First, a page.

If you have or haven’t noticed, I’ve been writing more about personal finance recently on Take Your Success.
This is because I believe that it’s never too early for you to gain financial wisdom and to start investing. The sooner you have a solid foundation in personal finance, the quicker you can become rich and be financially secure.
But, as you’ll see in my interview with Neal Schmidt, many young adults decide to spend their money without a purpose and put off investing for later. And in doing so, they lose one of the most important investing advantages: time. Then these same people start investing in their 30s, but can’t make up the tens to hundreds of thousands of dollars lost from stunting the power of compound interest.
To help you out, I decided to interview Neal because he has experience investing in the stock market at the early age of 12, is clearly passionate about the subject, and promises to give you significant value.
Remember to check out my key takeaways after the interview. Now let’s hear from Neal Schmidt.
Brian: How old were you when you started investing? And what attracted you to this at a young age?
Neal: I began investing when I was about 12 years old. My father showed me an article that aimed to highlight the power of compounding interest. The article was about two people who were investing in a Roth IRA. The first person, who I will call Paul, began investing at 22 by putting $1,200 per year into his Roth IRA. The next person, Mike, began at age 30 or so and put the maximum contribution every year until retirement (was $5,000 at that time).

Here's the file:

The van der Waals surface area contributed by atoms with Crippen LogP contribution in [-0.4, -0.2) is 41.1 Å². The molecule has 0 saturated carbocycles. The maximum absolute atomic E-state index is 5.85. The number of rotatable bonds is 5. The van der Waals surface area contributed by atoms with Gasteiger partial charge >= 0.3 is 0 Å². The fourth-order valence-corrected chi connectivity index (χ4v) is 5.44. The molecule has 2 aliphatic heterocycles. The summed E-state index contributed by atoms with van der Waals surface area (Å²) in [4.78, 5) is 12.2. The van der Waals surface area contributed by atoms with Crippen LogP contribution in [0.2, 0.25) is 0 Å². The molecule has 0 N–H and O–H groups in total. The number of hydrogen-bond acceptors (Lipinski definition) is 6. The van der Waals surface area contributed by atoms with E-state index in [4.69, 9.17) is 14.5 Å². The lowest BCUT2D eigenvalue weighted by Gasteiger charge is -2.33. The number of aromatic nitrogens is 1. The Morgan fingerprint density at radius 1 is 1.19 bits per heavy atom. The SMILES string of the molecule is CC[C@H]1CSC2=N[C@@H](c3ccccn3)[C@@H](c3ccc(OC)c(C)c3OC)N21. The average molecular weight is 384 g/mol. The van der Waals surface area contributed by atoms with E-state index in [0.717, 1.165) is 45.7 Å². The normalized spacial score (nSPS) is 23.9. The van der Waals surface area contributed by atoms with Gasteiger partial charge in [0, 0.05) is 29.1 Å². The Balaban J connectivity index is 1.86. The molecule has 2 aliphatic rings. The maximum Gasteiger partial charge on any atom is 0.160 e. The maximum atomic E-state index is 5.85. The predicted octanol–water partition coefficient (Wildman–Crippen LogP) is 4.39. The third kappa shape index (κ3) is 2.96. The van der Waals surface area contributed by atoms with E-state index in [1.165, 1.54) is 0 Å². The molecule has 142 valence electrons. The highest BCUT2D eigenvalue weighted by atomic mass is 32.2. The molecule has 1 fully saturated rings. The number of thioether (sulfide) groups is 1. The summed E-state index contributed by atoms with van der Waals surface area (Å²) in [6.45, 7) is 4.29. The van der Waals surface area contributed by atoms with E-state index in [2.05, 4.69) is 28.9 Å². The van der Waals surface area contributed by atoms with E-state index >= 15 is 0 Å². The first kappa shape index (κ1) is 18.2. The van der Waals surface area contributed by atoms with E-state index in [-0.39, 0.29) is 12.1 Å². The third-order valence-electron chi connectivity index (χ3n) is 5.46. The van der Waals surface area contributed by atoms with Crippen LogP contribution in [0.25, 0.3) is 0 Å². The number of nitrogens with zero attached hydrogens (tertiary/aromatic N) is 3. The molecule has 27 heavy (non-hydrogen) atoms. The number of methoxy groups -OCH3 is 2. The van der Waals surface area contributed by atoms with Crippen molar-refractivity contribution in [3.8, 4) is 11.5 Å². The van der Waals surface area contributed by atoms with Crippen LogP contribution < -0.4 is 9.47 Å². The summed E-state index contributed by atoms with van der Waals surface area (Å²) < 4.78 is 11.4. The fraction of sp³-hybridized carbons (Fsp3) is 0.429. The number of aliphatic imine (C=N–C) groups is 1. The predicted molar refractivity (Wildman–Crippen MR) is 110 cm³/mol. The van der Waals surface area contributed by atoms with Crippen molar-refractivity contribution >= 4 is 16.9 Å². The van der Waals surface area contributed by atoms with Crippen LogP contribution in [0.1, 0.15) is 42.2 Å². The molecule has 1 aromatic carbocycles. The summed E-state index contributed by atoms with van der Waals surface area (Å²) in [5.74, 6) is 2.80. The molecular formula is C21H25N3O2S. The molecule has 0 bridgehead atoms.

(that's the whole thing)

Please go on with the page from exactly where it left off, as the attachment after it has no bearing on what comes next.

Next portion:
Despite the difference in principal both had been adding to their retirement accounts, by the time both reached the retirement age of 59 1/2, Paul’s account (who started investing earlier) still contained a few hundred thousand dollars more than Mike’s. While I know these numbers are not exact, the point remains. It just goes to show that there is no substitution for time when investing.
Brian: Who did you learn and get inspired about personal finance/investing from?
Neal: My parents were undoubtedly the driving force in getting me interested in personal finance. It was frequently the topic of discussion around the dinner table, and my Dad would always reference things he heard on The Dave Ramsey Show or read in the book “The Millionaire Next Door.” He would always talk about how it is a huge misconception that “the only wealthy people in the world inherited their money.”
In “The Millionaire Next Door” Thomas Stanley and William Danko state that 88% of America’s millionaires are first generation wealth, meaning they inherited NOTHING. That fact really stuck with me and made me realize that attaining a little wealth is not impossible.
Now, my goal isn’t to become a mega millionaire, but I certainly would like to live comfortably, be able to send my children to their dream college and have something left over to give back to society. As Dave Ramsey always says, everyone has the ability to change their family tree, and I would love to do that.
Brian: How does investing at an early age, for you an extremely early age, make such a big difference?
Neal: As I said earlier, there is no substitute for time when investing. The best time to start investing was 10 years ago; the next best time to start is today. Compounding
interest is an incredible thing. When started early, retirement accounts such as a Roth IRA, Roth 401k or standard 401k can reach the high “hundreds of thousands” and in some cases even grow into the millions.
The biggest pieces of advice I can give to someone who is beginning to think about investing are start saving for retirement as soon as you are out of debt, and when you make that IRA or 401k contribution, forget that money even exists.